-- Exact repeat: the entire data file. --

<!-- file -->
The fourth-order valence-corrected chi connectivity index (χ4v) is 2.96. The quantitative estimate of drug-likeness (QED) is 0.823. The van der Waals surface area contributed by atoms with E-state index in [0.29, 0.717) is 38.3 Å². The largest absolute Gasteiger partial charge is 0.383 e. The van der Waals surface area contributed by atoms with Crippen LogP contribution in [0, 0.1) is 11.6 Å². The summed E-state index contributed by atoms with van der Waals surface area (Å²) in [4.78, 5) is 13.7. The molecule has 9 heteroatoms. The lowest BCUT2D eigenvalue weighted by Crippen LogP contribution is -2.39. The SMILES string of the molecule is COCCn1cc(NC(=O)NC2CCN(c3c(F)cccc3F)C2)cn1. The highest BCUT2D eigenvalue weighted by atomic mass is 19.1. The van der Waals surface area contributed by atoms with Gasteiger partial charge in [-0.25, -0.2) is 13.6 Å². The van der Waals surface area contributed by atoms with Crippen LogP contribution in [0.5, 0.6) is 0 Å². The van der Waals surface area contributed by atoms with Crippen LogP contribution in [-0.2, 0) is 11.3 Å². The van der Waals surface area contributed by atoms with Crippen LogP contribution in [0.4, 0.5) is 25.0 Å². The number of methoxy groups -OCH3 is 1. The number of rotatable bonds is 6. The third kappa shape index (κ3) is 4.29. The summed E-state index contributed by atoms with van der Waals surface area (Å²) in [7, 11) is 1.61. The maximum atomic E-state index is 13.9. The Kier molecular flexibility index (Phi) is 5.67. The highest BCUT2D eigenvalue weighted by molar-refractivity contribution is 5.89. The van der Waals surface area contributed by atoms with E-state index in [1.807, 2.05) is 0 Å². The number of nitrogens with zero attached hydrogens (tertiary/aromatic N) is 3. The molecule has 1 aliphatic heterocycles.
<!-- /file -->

The fourth-order valence-corrected chi connectivity index (χ4v) is 2.96. The quantitative estimate of drug-likeness (QED) is 0.823. The van der Waals surface area contributed by atoms with E-state index in [0.29, 0.717) is 38.3 Å². The largest absolute Gasteiger partial charge is 0.383 e. The van der Waals surface area contributed by atoms with Crippen LogP contribution in [0, 0.1) is 11.6 Å². The summed E-state index contributed by atoms with van der Waals surface area (Å²) in [4.78, 5) is 13.7. The molecule has 9 heteroatoms. The lowest BCUT2D eigenvalue weighted by Crippen LogP contribution is -2.39. The SMILES string of the molecule is COCCn1cc(NC(=O)NC2CCN(c3c(F)cccc3F)C2)cn1. The highest BCUT2D eigenvalue weighted by atomic mass is 19.1. The van der Waals surface area contributed by atoms with Gasteiger partial charge in [-0.25, -0.2) is 13.6 Å². The van der Waals surface area contributed by atoms with Crippen LogP contribution in [0.5, 0.6) is 0 Å². The van der Waals surface area contributed by atoms with Crippen LogP contribution in [-0.2, 0) is 11.3 Å². The van der Waals surface area contributed by atoms with Crippen LogP contribution in [0.4, 0.5) is 25.0 Å². The number of methoxy groups -OCH3 is 1. The number of rotatable bonds is 6. The third kappa shape index (κ3) is 4.29. The summed E-state index contributed by atoms with van der Waals surface area (Å²) in [7, 11) is 1.61. The maximum atomic E-state index is 13.9. The Kier molecular flexibility index (Phi) is 5.67. The highest BCUT2D eigenvalue weighted by molar-refractivity contribution is 5.89. The van der Waals surface area contributed by atoms with E-state index in [1.807, 2.05) is 0 Å². The number of nitrogens with zero attached hydrogens (tertiary/aromatic N) is 3. The molecule has 1 aliphatic heterocycles.